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Drainage & Downpours

As a kid puddles are fun to jump over. But as an adult puddles in front of the home entry are problems that needs to be remedied.

 

Storms during summer will bring torrential rainfall that will either escape down storm water drains, percolate into the subsoil, or pool around the home to form puddles, ponds and quagmires.

 

Poorly drained soils may also result in plant death.

 

Drainage can be installed in a garden to avoid puddles and to reduce chances of plant death.

 

Drainage is also essential if you have recently built or renovated your home and the natural soil contour has been altered. Legally you may be responsible for any alteration or change to the natural water flow that causes damage to your neighbour’s property.

 

Drainage can take two forms: surface or subsurface.

 

Surface drainage collects and redirects excess water that is on the ground’s surface. It is often used to catch rainfall before it causes damage and redirects it elsewhere. Spoon drains are shallow channels usually made of concrete and can be installed around the garden to redirect this excess water to other parts of the garden or to inlets for subsoil drainage systems.

 

Large paved or concreted entertainment areas normally incorporate spoon drains covered by a small grill. This water is usually redirected to the stormwater drain system.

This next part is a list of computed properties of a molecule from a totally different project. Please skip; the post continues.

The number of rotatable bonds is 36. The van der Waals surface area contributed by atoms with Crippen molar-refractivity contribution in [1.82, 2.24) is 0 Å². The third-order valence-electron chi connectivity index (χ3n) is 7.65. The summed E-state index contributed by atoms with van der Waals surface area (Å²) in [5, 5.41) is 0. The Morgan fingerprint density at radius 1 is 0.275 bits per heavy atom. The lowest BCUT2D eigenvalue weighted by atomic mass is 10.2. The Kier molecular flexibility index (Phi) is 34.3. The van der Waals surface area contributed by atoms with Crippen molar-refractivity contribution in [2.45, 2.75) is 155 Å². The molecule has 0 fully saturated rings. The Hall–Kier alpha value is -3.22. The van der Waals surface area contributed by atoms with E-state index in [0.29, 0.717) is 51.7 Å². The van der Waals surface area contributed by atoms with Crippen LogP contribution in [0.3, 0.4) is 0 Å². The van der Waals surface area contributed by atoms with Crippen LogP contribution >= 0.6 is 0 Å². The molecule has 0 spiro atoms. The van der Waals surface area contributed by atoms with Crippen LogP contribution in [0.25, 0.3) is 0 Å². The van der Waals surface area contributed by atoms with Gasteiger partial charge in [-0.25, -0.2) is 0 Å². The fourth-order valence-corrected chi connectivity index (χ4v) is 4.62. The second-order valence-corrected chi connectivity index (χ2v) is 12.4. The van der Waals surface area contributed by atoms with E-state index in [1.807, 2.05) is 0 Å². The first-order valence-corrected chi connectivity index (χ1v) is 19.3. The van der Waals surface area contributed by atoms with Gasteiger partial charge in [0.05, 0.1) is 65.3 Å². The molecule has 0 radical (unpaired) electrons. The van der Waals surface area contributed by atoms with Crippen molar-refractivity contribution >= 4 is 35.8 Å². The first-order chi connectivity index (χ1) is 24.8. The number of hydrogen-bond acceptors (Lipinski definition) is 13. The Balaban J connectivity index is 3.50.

In contrast subsurface drainage systems are buried under the soil surface. They are best installed at the development stage of a landscape but can be installed in established gardens.  Subsurface drainage are commonly used in grassed areas and are essential behind all retainer walls. Specially designed perforated drainage pipes are used to collect and move excess water away. Trenches must have a slight angle in order for the water to flow in one direction towards an outlet system.

Subsurface drainage systems often use special geotextile fabrics around the pipes to prevent fine soil particles from blocking the drains.

 

It is recommended that professionals install drainage systems to ensure the job is done right. Poorly designed or installed, a bad drainage system may block up, direct water to the wrong outlet system, or may not be sufficient for its duty.

 

When considering installing retainer walls, irrigation systems or even consulting with a landscape designer, ask if a drainage system is needed. Money spent at this stage may result in better use of your entertainment areas and garden after heavy summer downpours.





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